7. Do you have final thoughts?
I just want everybody to realize that I’m not like any other chief you’ve met. This is the only way I know how to be as crazy and approachable.
I didn't make chief, I had Airmen that made me chief.
I try to keep myself grounded because you never want to forget where you came from and every stripe I wear below the top chevron, I owe back. That means I have to work myself to death to make sure I give it back and that’s what I'm going to do.
Anybody can come up and talk to me, my door is always open. As an Airman with PTSD and having suffered for so long, and hid it for so long. I hid it because you didn't show weakness in special tactics, you didn't go to mental health back then and eventually it caught up to me.
An analogy I use for that is: If you walk around life with a ruck sack and throw a rock in there every day, you’ll be able to walk around for a very long time filling that ruck sack up, but eventually that ruck sack is going to get full.
If you create those rocks—that stress in your life—that you’re not getting help for, eventually these rocks are going to start falling out or the worst thing that could happen—that ruck sack rips and it all comes out and bad things happen.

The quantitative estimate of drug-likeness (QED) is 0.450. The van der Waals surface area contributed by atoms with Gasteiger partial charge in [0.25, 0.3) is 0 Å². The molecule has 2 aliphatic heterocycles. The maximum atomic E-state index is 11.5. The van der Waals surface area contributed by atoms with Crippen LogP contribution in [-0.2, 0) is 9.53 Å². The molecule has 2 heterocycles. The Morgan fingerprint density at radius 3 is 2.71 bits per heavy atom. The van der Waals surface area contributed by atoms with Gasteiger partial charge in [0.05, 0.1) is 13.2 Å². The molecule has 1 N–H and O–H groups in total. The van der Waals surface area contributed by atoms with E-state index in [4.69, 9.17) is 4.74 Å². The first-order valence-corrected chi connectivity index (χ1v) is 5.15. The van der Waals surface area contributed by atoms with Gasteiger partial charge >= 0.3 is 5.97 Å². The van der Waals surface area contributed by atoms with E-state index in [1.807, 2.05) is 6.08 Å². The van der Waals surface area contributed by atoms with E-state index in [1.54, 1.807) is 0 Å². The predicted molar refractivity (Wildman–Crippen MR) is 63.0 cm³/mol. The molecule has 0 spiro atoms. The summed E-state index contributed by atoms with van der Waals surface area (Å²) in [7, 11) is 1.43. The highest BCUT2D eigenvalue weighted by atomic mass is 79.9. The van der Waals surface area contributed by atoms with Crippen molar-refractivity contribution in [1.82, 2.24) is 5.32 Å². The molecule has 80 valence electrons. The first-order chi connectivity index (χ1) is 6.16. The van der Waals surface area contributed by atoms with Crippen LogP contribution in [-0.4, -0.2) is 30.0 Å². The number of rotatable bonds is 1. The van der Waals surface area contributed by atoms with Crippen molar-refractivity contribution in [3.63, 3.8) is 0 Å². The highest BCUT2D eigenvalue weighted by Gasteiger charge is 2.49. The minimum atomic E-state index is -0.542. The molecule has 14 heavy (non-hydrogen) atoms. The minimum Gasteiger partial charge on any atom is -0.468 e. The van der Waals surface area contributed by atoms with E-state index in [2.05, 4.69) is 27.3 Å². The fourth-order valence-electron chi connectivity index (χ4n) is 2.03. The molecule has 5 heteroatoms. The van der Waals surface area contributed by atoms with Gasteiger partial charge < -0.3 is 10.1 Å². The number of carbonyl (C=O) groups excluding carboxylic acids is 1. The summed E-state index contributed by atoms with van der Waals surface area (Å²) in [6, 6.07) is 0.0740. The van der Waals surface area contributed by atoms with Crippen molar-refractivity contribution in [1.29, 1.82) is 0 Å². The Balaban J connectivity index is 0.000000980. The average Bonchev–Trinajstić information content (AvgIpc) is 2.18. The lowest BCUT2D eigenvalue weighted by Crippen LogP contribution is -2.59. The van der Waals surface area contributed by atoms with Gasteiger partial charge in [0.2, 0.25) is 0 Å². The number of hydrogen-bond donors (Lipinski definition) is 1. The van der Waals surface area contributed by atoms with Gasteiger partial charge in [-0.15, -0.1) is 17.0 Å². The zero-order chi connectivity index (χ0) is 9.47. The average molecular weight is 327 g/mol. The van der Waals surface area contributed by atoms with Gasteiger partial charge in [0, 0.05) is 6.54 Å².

That’s what happened with me.
I got to that point and I needed help. I still see mental health, I see a psychologist and a psychiatrist, I’m open about it, I’ve got nothing to hide, but I’m still a command chief and I still have my clearance. If I can ask for help, you can ask for help, and if you can’t, and you want talk to somebody who has been through it, here’s my number, call it or text me. I won’t ask your name unless you tell me. It’s too important for people to stress over this stuff when there’s resources out there. If I can help just one, over the time I’m going to be here at the 633rd ABW then I’m going to walk away from this assignment with a smile and with pride.